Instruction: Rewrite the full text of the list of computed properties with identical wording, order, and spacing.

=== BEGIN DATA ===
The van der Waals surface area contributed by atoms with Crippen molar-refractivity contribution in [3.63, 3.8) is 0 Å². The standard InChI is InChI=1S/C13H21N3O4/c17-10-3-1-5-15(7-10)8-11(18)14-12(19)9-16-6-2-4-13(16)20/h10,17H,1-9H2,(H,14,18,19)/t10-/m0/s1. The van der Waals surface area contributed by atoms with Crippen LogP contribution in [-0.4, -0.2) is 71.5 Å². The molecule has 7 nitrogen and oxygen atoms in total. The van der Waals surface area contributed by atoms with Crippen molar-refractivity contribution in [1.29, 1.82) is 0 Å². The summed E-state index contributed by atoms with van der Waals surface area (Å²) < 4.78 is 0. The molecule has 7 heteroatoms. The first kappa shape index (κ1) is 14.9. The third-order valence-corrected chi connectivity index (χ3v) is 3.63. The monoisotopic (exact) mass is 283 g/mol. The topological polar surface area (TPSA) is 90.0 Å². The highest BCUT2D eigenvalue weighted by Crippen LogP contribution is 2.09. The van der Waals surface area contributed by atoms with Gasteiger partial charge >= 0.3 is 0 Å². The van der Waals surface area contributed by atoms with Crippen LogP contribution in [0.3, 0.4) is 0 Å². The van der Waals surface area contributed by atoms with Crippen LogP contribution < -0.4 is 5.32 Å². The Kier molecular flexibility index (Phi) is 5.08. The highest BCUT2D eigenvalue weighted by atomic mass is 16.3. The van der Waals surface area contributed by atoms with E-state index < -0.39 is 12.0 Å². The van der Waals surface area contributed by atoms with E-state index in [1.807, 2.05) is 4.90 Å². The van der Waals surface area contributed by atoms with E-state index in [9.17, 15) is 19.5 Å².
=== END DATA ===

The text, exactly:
The van der Waals surface area contributed by atoms with Crippen molar-refractivity contribution in [3.63, 3.8) is 0 Å². The standard InChI is InChI=1S/C13H21N3O4/c17-10-3-1-5-15(7-10)8-11(18)14-12(19)9-16-6-2-4-13(16)20/h10,17H,1-9H2,(H,14,18,19)/t10-/m0/s1. The van der Waals surface area contributed by atoms with Crippen LogP contribution in [-0.4, -0.2) is 71.5 Å². The molecule has 7 nitrogen and oxygen atoms in total. The van der Waals surface area contributed by atoms with Crippen molar-refractivity contribution in [1.29, 1.82) is 0 Å². The summed E-state index contributed by atoms with van der Waals surface area (Å²) < 4.78 is 0. The molecule has 7 heteroatoms. The first kappa shape index (κ1) is 14.9. The third-order valence-corrected chi connectivity index (χ3v) is 3.63. The monoisotopic (exact) mass is 283 g/mol. The topological polar surface area (TPSA) is 90.0 Å². The highest BCUT2D eigenvalue weighted by Crippen LogP contribution is 2.09. The van der Waals surface area contributed by atoms with Gasteiger partial charge >= 0.3 is 0 Å². The van der Waals surface area contributed by atoms with Crippen LogP contribution in [0.3, 0.4) is 0 Å². The van der Waals surface area contributed by atoms with Crippen LogP contribution < -0.4 is 5.32 Å². The Kier molecular flexibility index (Phi) is 5.08. The highest BCUT2D eigenvalue weighted by atomic mass is 16.3. The van der Waals surface area contributed by atoms with E-state index < -0.39 is 12.0 Å². The van der Waals surface area contributed by atoms with E-state index in [1.807, 2.05) is 4.90 Å². The van der Waals surface area contributed by atoms with E-state index in [9.17, 15) is 19.5 Å².